Cluster 5 comprehends four works that seem to comprise a cross-fertilization between corporate finance (or finance theory) and corporate strategy. Separation between a firm's management and ownership leads to principal-agent potential conflict of interests, as put forth by agency theory (Fama & Jensen, 1983; Jensen & Meckling, 1976). In sum, agency theory focuses on the conflicts of goals between the principal and the agent, thus seeking to uncover the governance mechanism that may limit the agent's opportunistic behavior. Fama and Jensen (1983) introduced the concepts of “outcome-based contracts” and “behavior-based contracts” to the governance rationale, tying incentive structures and contracting as an agency problem. Jensen and Meckling (1976) noted that the form of incentive used, in an agency scenario, influences the best governance form. Amihud and Lev (1981) applied agency theory to M&A and explained that managers may pursue the actions that maximize their own interests instead of the shareholders’, hence engaging in M&A deals to reduce their employment risk and not the business risk (Amihud & Lev, 1981). Thus, unrelated, value-decreasing diversification may be explained as an agency problem.

What has M&A research been about: main topics

In assessing the extant M&A research, it is useful to identify the core research topics. This analysis complements our previously identified clusters, providing finer-grained detail. Fig. 3 reveals the topics and how they interconnect. In reading the figure, note that the thickness of the line is a measure of the strength of the relation between two topics (meaning that they were used more often together). For instance, an article may deal with firms’ resources and their impact on post-acquisition performance. The size of the circles indicates the frequency with which the topic has been delved into. The more central topics, and thus the most researched, were: “Corporate partnership”, “performance”, “diversification and corporate strategy”, and “RBV and capabilities of the firm”. Conversely, issues related to “organization and structure”, “agency theory”, “environmental modeling” that drive M&As, and even “learning and knowledge”, among others, were less often focused upon.

Fig. 3.

Major M&A research topics.

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It is worth noting that while some of the themes pertain to theory, others involve specific issues. This analysis is not surprising, since we have used author-supplied keywords to code the topics and authors will likely select a set of keywords that simultaneously point to the prevailing theory but also to contextual components. Thus, we may grasp both the theories that were used in studying M&As as well as the specific phenomenon of those studies.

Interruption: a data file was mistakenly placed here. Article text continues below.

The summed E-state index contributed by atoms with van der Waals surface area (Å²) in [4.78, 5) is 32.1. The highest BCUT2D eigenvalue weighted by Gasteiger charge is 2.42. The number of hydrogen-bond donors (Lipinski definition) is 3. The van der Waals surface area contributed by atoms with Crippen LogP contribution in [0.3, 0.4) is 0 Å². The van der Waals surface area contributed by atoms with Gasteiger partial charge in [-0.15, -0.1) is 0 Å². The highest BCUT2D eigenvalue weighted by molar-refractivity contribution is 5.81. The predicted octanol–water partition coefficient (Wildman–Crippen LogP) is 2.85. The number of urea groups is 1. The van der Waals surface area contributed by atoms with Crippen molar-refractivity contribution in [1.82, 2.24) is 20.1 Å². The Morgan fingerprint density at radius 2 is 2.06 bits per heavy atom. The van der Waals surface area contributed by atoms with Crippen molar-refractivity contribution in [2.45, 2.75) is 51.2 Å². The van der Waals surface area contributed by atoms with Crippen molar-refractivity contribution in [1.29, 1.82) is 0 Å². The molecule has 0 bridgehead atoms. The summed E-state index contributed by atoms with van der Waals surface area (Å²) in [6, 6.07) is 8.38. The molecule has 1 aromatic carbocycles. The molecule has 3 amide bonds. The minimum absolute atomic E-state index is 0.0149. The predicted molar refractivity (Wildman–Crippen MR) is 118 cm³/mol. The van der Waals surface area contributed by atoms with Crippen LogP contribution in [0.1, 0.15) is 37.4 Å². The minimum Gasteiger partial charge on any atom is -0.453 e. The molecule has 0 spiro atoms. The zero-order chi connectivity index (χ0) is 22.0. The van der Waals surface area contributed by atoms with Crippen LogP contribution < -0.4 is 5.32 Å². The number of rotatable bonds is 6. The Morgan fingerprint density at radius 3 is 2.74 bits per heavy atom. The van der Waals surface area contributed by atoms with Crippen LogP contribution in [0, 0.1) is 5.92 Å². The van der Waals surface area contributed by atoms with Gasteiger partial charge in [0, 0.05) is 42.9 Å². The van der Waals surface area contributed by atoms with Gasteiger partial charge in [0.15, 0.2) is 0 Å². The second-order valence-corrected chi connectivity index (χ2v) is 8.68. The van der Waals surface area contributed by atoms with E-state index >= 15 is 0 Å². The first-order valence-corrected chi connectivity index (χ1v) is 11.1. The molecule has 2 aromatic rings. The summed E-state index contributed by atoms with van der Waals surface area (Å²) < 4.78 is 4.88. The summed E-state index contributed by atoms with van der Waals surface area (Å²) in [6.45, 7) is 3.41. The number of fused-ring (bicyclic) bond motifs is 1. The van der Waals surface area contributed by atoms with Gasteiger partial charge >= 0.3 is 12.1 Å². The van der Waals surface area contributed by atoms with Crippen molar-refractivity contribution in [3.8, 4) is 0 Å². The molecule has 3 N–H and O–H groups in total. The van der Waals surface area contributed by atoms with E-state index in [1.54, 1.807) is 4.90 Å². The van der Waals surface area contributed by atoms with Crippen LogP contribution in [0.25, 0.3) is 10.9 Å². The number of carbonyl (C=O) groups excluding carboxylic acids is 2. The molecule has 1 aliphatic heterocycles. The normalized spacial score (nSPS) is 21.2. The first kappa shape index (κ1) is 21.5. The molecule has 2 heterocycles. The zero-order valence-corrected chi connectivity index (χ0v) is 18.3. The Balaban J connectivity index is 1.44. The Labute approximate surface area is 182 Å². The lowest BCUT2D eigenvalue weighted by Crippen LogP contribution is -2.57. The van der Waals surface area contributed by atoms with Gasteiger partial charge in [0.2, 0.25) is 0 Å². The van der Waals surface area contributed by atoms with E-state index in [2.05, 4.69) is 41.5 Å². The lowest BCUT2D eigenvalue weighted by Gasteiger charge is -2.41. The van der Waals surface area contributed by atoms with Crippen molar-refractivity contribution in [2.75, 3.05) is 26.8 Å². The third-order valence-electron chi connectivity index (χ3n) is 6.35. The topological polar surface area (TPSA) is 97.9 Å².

Discussion

In this study we sought to understand the extant strategy research on M&As. The bibliometric study, with data collected on the published articles in SMJ, allows several observations. Perhaps the first is the relative scarcity of M&A research. We identified only 85 articles (of a total of over 1500 articles published in SMJ over 31 years, representing just under six percent) dealing with M&As. Ferreira et al. (2014) had already noted that M&A research has not accompanied the M&A practice by firms. This small number of papers is prima facie evidence that M&A research has not followed practice, at least not in volume, considering that M&As are such a frequently deployed strategy utilized by firms for both domestic and international expansion (Hitt et al., 2001; Stahl & Voigt, 2005).

From the data we are able to extract some guidelines on what future research directions may entail. First, the last 30 years have seen a significant number of studies on the antecedents and performance of M&As. Although this research has identified important variables, many facets remain poorly understood, and the impact of M&As on firms’ performance is not yet a closed debate, with empirical results remaining inconclusive in such fundamental aspects such as the performance impact of M&As, the true learning that is realized post-M&A, or the integration hazards of pooling together two different firms. Kitching (1974), examining European acquisitions, reported failure rates of nearly 50 percent, and Agrawal and Jaffe (2000) reported that, on average, acquisitions returns for acquirers were negative. This evidence could have led researchers to look for alternative explanations and for those pieces that have been missing on other motives leading firms to acquire that are not value maximizers. King et al. (2004) noted that the usual antecedents of post-M&A performance – degree of diversification, relatedness between acquiring and acquired firms, prior M&A experience – were significant. An important variable seems to be the impact of cultural differences on M&A performance, although the actual effects arguably vary according to the integration approach, the extent and nature of the cultural differences, and the performance measures (Shimizu et al., 2004). Hence, researchers ought to look beyond the more commonly used measures and variables in explaining M&A performance. Hence, it is plausible that future studies may assess multiple performance measures to better understand how M&As impact both acquirer and acquired firms’ performance.